Implementing Did You Mean in Perl
Catching and handling undefined subroutine exceptions
Stratopan is a cloud-based Perl module repository service. Users can create repositories of modules in the cloud and use them to manage their local installations of Perl modules. This makes it easy to configure a network of machines to have exactly the same modules (and versions), deploy Perl applications quickly and cleanly and host private (i.e. non CPAN) Perl software in a secure, central location. The Stratopan beta has officially started and so there has never been a better time to check out this amazing service. Read on for an unofficial quick start guide to Stratopan!
Head over to Stratopan, sign up to create a new account and login. You should be presented with this message:
Click the create repository link and complete the information on the following screen. Be sure to select the private option if you want your repository not to be publicly visible.
You should now have a new repository.
Modules reside in "stacks" which belong to a repository and helpfully Stratopan creates a default "master" stack for you. To insert modules into a stack you can "pull" them from CPAN or "add" them from a local machine. Let's start by pulling a module onto our master stack. Click the "pulling" link to launch the pull module screen and start typing the name of the module you want to pull. Note that this must be the distribution name and not the module name. For example to pull the module "Method::Signatures", you should type "Method-Signatures". Helpfully Stratopan provides a case-insensitive predictive text search and lists the module version numbers available too, in case you need a specific variant. Let's pull my wildly unpopular WWW::CheckHTML module:
Decide if you want Stratopan to recursively pull all module dependencies; this is usually a good option. What's nice about this is the "recursive" pull will grab all the modules dependent on your chosen module's dependencies.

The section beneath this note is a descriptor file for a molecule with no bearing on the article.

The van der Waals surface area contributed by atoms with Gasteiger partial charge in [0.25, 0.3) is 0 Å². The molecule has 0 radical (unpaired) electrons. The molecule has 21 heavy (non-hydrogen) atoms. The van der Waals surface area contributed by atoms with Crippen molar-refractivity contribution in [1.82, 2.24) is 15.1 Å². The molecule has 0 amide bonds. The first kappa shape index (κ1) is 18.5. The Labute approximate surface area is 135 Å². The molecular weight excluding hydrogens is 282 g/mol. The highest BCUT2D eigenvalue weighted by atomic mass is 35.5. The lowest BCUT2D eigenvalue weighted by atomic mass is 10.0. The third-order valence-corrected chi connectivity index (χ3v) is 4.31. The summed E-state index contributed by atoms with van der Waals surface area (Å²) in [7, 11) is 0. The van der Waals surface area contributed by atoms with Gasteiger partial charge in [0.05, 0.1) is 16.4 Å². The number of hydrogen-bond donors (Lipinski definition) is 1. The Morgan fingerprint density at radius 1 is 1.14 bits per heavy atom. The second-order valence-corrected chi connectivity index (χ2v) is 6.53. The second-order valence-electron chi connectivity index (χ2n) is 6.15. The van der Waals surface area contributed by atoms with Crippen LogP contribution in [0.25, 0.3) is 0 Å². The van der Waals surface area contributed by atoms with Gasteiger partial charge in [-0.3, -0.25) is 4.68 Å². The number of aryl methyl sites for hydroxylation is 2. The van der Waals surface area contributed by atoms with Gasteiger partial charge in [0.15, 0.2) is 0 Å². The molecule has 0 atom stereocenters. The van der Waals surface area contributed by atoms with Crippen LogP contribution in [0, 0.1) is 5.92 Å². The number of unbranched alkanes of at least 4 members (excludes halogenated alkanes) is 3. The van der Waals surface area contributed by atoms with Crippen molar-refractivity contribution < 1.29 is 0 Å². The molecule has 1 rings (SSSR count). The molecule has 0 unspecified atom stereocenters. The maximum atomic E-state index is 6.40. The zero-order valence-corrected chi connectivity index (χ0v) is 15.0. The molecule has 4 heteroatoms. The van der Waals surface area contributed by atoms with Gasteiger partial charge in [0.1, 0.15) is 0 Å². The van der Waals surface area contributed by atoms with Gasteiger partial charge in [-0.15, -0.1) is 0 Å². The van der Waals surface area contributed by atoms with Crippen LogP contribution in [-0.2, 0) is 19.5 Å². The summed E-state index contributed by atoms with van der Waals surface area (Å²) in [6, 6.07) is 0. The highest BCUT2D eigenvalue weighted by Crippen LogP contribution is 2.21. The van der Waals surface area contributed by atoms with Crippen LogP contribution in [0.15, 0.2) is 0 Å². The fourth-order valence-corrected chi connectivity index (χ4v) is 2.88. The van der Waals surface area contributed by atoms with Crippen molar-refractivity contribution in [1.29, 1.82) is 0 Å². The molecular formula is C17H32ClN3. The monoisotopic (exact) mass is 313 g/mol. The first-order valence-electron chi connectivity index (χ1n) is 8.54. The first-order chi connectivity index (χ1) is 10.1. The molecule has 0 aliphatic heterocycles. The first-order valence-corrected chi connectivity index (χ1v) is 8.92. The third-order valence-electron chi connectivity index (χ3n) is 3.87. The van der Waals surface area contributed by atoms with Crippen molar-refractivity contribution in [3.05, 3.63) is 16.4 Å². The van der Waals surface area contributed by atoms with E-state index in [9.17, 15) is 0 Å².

It can be surprising how many dependencies there are - for example WWW::CheckHTML has 5 direct dependencies and 69 indirect ones. Obviously when there are more dependent modules, Stratopan will take longer to pull them into the stack (usually a minute or two). When it's finished, Stratopan will present the the latest view of the stack.
Stratopan provides some useful stack features. A link to metapcan is provided for every module (except for private modules that have been added from a local machine) and it's possible to browse the *.pm files in a module by clicking on it:
Each stack has it's own commit history, accessed via the aptly-named "history" link:
The "graphs" link is much more interesting. It opens this cool, rotatable dependencies chart:
Finally the "settings" link let's you update the stack name, description and target Perl version. You can also delete the stack from here.
To install modules from Stratopan you'll need cpanm. You can install this via cpan from the terminal:
Once cpanm has installed, open one of your stacks on Stratopan and copy the stack URL (shown in red below).
At the terminal type "cpanm --mirror-only --mirror " and paste your copied stack URL and enter one or more module names that you wish to install. For example to install WWW::CheckHTML from my master stack:
cpanm --mirror-only --mirror https://stratopan.com/sillymoose/WebStuff/master WWW::CheckHTML
If all goes well you should see the following installation dialogue:
--> Working on WWW::CheckHTML Fetching https://stratopan.com/sillymoose/WebStuff/master/authors/id/S/SI/SILLYMOOS/WWW-CheckHTML-0.04.tar.gz ... OK Configuring WWW-CheckHTML-0.04 ... OK Building and testing WWW-CheckHTML-0.04 ... OK Successfully installed WWW-CheckHTML-0.04 1 distribution installed
Stratopan is an awesome new service which can hugely simplify the configuration of your Perl platforms. Hopefully this guide has given you a better idea of how to get started with it!